Please contact David Adelstein at dadelstein@gmail.com or (954) 361-4720 if you have questions or would like more information regarding this article. You can follow David Adelstein on Twitter @DavidAdelstein1.


imagesThere is a good chance your contract contains conditions precedent to payment.  Such conditions precedent to payment include waivers and releases of lien (and, perhaps, claims) and contractually required warranties.  Make sure to comply with conditions precedent to payment!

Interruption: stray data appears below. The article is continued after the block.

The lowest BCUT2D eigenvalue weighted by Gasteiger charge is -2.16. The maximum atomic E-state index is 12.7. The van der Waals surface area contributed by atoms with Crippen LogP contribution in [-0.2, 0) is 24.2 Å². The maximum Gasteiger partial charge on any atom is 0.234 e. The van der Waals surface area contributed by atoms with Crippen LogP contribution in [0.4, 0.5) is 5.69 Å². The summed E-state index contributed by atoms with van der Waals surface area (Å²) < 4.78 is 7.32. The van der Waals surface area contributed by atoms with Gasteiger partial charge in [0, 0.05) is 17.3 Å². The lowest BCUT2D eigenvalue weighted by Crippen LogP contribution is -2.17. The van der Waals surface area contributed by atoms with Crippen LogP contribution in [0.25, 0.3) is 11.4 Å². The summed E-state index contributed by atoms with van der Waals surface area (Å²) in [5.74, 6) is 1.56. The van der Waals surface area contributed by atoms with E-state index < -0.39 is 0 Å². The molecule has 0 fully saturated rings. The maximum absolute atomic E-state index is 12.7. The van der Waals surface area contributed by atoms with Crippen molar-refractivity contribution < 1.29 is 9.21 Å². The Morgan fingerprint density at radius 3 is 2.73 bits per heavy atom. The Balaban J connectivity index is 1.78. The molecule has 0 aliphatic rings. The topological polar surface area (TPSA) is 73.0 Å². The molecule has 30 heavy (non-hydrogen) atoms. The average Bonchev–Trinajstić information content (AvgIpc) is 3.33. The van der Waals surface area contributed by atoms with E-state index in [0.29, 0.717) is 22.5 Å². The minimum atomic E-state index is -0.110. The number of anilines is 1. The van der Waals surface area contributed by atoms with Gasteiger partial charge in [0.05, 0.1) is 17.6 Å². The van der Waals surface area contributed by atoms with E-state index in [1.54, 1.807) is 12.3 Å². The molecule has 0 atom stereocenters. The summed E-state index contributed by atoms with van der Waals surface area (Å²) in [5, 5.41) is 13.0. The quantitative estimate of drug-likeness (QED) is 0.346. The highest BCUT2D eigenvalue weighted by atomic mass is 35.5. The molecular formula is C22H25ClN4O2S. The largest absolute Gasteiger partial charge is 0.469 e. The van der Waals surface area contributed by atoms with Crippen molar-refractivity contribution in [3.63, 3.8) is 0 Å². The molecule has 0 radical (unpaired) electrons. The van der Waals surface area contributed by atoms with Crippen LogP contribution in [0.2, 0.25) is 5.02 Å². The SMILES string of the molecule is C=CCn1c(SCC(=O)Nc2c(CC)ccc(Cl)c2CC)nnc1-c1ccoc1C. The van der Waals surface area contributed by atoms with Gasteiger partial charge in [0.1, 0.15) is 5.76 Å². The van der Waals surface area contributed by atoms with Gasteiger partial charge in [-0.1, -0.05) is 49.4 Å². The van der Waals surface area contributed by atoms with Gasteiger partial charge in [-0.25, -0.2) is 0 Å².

In a case where a subcontractor sued a payment bond surety, the court held the subcontractor’s lawsuit was premature because the subcontractor did not comply with a condition precedent to payment, that being the submission of a release in satisfactory form.  Until such condition precedent was satisfied, payment was not due and owing the subcontractor.  


Please contact David Adelstein at dadelstein@gmail.com or (954) 361-4720 if you have questions or would like more information regarding this article. You can follow David Adelstein on Twitter @DavidAdelstein1.